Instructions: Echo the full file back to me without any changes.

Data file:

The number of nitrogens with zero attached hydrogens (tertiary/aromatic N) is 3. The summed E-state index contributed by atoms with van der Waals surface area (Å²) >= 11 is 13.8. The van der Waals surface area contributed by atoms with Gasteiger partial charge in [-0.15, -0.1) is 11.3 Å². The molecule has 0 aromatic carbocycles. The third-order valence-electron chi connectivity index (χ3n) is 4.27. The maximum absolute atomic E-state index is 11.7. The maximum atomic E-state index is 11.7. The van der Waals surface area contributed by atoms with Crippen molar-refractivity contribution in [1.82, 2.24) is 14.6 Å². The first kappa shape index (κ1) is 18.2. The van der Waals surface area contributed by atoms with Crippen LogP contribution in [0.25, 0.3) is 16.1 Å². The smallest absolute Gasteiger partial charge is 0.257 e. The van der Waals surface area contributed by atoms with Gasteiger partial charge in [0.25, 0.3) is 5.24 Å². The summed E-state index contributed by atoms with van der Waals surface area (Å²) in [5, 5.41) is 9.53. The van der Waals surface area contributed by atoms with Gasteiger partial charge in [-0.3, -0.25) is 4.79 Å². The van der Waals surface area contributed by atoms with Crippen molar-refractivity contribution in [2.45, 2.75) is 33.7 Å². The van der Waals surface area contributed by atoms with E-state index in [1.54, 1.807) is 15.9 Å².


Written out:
The number of nitrogens with zero attached hydrogens (tertiary/aromatic N) is 3. The summed E-state index contributed by atoms with van der Waals surface area (Å²) >= 11 is 13.8. The van der Waals surface area contributed by atoms with Gasteiger partial charge in [-0.15, -0.1) is 11.3 Å². The molecule has 0 aromatic carbocycles. The third-order valence-electron chi connectivity index (χ3n) is 4.27. The maximum absolute atomic E-state index is 11.7. The maximum atomic E-state index is 11.7. The van der Waals surface area contributed by atoms with Crippen molar-refractivity contribution in [1.82, 2.24) is 14.6 Å². The first kappa shape index (κ1) is 18.2. The van der Waals surface area contributed by atoms with Crippen LogP contribution in [0.25, 0.3) is 16.1 Å². The smallest absolute Gasteiger partial charge is 0.257 e. The van der Waals surface area contributed by atoms with Gasteiger partial charge in [0.25, 0.3) is 5.24 Å². The summed E-state index contributed by atoms with van der Waals surface area (Å²) in [5, 5.41) is 9.53. The van der Waals surface area contributed by atoms with Gasteiger partial charge in [-0.3, -0.25) is 4.79 Å². The van der Waals surface area contributed by atoms with Crippen molar-refractivity contribution in [2.45, 2.75) is 33.7 Å². The van der Waals surface area contributed by atoms with E-state index in [1.54, 1.807) is 15.9 Å².